So Chevrier made a change. While only managers attend the meetings, there is a dial-in for anyone in the company who wants to listen. Further, Chevrier sends out an update to the whole company after each meeting with the key takeaways and key actions to take that week.
The transparency, she said, keeps everyone on track and also gets employees understanding what managers are accountable for delivering.
Transparent vision reminds everyone what they are marching towards
While on a flight during the holidays, Chevrier wrote a letter detailing the things she “would feel proud showing my bosses, Sampler’s investors.”
This letter, dated for one year after the letter was sent, outlined everything she committed to accomplishing for Sampler in the upcoming year. (If you got confused by that sentence, don’t worry. Basically, she wrote the letter at the beginning of 2019 but wrote it from the perspective of if it was 2020 and she was looking back on a successful 2019.)
But more than hoping to impress investors, Chevrier ran the letter by her management team, got their commitment, and ended up publishing the letter to the entire company after investors saw it.
“The letter ultimately helped the team understand where I would feel proud of their department,” she said, adding that the letter was not things like “sales growth 100 percent year-over-year,” but instead integrated goals for the whole company as it pushed on towards its vision.
This letter, for Chevrier and Sampler, “turned into our hiring plan to get to that goal. It stems into how we get there. Which then stems into KPIs. The hard numbers are being developed, so it’s actually quantitative in the end as we get towards our end goal.”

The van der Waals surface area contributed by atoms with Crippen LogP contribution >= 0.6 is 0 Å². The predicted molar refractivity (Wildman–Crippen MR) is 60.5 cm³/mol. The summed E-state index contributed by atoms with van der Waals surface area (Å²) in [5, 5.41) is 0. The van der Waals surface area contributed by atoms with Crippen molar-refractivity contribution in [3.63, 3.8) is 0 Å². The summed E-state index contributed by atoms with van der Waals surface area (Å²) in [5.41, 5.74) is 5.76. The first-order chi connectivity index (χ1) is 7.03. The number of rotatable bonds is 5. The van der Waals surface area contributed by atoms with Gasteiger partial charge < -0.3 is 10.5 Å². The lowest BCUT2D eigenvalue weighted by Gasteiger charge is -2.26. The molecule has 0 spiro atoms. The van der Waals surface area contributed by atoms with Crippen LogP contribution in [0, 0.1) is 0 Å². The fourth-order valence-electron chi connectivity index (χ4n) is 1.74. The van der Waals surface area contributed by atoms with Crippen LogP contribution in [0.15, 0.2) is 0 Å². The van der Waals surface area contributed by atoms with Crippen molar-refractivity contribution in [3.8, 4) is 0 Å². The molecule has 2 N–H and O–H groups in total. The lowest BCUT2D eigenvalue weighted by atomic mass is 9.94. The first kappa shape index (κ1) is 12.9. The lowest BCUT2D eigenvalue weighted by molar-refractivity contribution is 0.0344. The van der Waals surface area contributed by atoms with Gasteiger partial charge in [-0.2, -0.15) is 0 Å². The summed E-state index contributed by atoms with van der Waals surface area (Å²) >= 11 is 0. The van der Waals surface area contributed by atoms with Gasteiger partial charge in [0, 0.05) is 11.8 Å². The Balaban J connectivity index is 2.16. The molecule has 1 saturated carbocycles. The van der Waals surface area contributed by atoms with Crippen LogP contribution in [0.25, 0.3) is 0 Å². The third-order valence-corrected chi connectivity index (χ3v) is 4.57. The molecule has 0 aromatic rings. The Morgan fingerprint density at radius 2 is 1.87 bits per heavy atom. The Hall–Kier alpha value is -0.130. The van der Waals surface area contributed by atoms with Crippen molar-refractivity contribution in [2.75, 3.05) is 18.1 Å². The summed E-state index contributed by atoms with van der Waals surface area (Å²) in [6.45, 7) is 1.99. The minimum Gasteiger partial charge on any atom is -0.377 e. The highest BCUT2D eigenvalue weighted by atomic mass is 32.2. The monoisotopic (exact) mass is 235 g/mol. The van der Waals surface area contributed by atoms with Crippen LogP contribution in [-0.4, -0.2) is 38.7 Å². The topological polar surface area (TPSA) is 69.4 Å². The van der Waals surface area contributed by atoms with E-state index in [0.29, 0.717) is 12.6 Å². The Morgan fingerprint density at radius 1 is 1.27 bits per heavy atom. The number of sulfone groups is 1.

Recognizing and rewarding ownership behavior reinforces action
Chevrier said that encouraging ownership is crucial for Sampler. But at the same time they don’t have huge budgets – the millions they raised will go into company building, not random perks.
So they leverage a recognition app within chat platform Slack called Hey Taco.
When someone does something great in the office or for the company, other employees can give them a ‘taco’, a fictional digital token. At the end of each month, the employee with the most tacos gets to choose which snacks fill the company snack cart for the upcoming month. (Side note: I saw chips and candy bars on the snack cart, but no tacos this time around.)
The recognition system offers a legitimate perk to employees for a low cost (if you love candy, you’re going to fight to get the most Tacos so you don’t have to put up with chips on the snack cart). Further, it showcases that ownership doesn’t need to be boring. And there’s even ownership built into the recognition mechanism.
“There’s a limit of 5 per day,” explained Chevrier. “Again, ownership. You can’t go nuts on the tacos.”
Aligning ownership actions with company needs
Fresh off the heels of their multi-million dollar fundraise, Sampler has a lot to do. Chevrier’s hope is their culture of ownership pushes the team through the aggressive vision she has for the company.
“This year is all about growing the number of brands we work with and the impact we have on their business,” she said. “We’re also growing our tech team to really start leveraging the power of the data we’ve accumulated.”